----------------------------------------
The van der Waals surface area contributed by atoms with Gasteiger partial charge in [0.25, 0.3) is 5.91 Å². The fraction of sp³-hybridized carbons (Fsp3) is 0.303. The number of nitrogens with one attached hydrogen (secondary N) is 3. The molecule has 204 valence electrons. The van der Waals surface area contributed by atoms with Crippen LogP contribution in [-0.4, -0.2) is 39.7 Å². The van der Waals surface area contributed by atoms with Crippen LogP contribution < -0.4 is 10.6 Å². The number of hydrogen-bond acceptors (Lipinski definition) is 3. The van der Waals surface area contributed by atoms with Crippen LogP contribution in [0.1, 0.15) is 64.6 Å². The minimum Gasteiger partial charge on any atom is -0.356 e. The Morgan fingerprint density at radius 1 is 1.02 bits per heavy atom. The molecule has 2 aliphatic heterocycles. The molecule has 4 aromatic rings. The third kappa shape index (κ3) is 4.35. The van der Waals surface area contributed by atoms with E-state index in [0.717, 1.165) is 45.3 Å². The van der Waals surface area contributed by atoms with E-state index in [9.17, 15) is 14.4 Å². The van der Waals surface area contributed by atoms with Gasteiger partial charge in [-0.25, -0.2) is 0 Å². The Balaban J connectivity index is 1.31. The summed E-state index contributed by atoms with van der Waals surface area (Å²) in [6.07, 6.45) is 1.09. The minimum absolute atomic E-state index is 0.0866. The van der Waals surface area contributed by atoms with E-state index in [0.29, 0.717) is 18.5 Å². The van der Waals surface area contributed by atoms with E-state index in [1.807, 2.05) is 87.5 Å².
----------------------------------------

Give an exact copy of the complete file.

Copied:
The van der Waals surface area contributed by atoms with Gasteiger partial charge in [0.25, 0.3) is 5.91 Å². The fraction of sp³-hybridized carbons (Fsp3) is 0.303. The number of nitrogens with one attached hydrogen (secondary N) is 3. The molecule has 204 valence electrons. The van der Waals surface area contributed by atoms with Crippen LogP contribution in [-0.4, -0.2) is 39.7 Å². The van der Waals surface area contributed by atoms with Crippen LogP contribution < -0.4 is 10.6 Å². The number of hydrogen-bond acceptors (Lipinski definition) is 3. The van der Waals surface area contributed by atoms with Crippen LogP contribution in [0.1, 0.15) is 64.6 Å². The minimum Gasteiger partial charge on any atom is -0.356 e. The Morgan fingerprint density at radius 1 is 1.02 bits per heavy atom. The molecule has 2 aliphatic heterocycles. The molecule has 4 aromatic rings. The third kappa shape index (κ3) is 4.35. The van der Waals surface area contributed by atoms with E-state index in [0.717, 1.165) is 45.3 Å². The van der Waals surface area contributed by atoms with E-state index in [9.17, 15) is 14.4 Å². The van der Waals surface area contributed by atoms with Gasteiger partial charge in [-0.25, -0.2) is 0 Å². The Balaban J connectivity index is 1.31. The summed E-state index contributed by atoms with van der Waals surface area (Å²) in [6.07, 6.45) is 1.09. The minimum absolute atomic E-state index is 0.0866. The van der Waals surface area contributed by atoms with E-state index in [0.29, 0.717) is 18.5 Å². The van der Waals surface area contributed by atoms with E-state index in [1.807, 2.05) is 87.5 Å².